The abundance of wildlife, wildflowers, and incredible views fill any visitor to Glacier with serenity. You will most likely see a few bighorn sheep, elk, mule and whitetail deer, black bear, bald eagles, marmots and mountain goats. Beavers, bison, moose, wolves, and grizzlies may see you more often than you see them, but they too call Glacier National Park home. The wildflowers glow along mountain sides in the summer. Wildflowers like heather, lupine, glacier lily, aster, and Indian paintbrush make a hike or stroll through Glacier's backcountry seem like you are walking through a watercolor painting.
But don't let the tranquility of the park hide its ongoing movement and action. Thousands of years ago glaciers filled the park, covering all the canyons, cliffs, rivers, flowers, mountain sides, and many peaks. Glaciers act like rivers of old ice, continuously carving and eroding the rock that sits below them. Features like hanging valleys, cirques, aretes, moraines, and horns can be seen today as evidence that a glacier once rolled over top of it. Today, 50 glaciers still remain in the park. These glaciers are shrinking but still shape the rock around and under them, although on a smaller scale than many years ago.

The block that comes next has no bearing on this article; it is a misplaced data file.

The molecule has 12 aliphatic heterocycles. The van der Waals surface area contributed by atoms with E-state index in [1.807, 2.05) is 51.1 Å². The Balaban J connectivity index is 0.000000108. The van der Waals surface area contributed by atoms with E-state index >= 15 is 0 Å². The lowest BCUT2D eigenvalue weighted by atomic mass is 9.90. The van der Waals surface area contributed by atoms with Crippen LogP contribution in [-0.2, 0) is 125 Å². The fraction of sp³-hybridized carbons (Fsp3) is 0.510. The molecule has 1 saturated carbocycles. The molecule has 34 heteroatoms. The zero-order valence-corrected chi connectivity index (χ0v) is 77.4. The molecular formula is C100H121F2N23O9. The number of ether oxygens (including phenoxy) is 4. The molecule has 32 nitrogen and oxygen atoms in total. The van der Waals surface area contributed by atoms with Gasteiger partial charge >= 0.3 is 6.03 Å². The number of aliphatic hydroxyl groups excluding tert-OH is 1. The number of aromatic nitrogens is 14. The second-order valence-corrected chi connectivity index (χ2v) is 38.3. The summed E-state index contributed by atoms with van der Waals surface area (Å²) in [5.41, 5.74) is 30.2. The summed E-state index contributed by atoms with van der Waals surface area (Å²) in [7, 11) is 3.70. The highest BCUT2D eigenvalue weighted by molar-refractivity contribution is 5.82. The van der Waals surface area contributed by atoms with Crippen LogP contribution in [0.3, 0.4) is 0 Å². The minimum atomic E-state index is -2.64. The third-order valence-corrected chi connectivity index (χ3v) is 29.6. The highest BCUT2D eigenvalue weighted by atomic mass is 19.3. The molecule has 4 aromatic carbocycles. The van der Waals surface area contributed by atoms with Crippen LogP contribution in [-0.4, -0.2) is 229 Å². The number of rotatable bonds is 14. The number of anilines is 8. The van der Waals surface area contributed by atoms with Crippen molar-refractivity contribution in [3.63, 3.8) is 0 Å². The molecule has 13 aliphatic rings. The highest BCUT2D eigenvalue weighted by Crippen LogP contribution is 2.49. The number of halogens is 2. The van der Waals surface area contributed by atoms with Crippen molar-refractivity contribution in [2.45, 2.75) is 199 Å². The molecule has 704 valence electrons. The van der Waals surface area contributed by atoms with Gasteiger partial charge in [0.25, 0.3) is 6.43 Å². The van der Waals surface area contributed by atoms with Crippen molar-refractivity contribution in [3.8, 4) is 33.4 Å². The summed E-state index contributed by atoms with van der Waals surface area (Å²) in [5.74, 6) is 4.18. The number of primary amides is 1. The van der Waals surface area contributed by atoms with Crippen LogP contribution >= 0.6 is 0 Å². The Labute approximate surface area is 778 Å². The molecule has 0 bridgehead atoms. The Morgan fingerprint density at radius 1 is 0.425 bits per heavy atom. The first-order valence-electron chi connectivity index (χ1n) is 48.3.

Over 730 miles of maintained trails invite hikers, backpackers, cross-country skiers, and many more. Watch out for snow and winter conditions until mid-June, and in higher elevations until late July. Over 200 lakes and streams lure the eager anglers. The visitor centers are open from late May to mid-September but feel free to enjoy the park year round.
The drive from Cody, Wyoming to Glacier National Park is about 10 hours. Follow WY-120 north to MT-72 to US-310 to I-90 west to US-191 to US-87 to I-15 north. Take Exit 363 and follow US-2 which turns into US-89 and reaches the Going-to-the-Sun road at Glacier National Park. Once there you will have endless opportunities to experience the amazing geology, diverse wildlife, and adventure in the out-of-doors. After you visit Glacier National Park, it will be easy to understand why Native American Indians, who once inhabited much of the area, still consider this place sacred.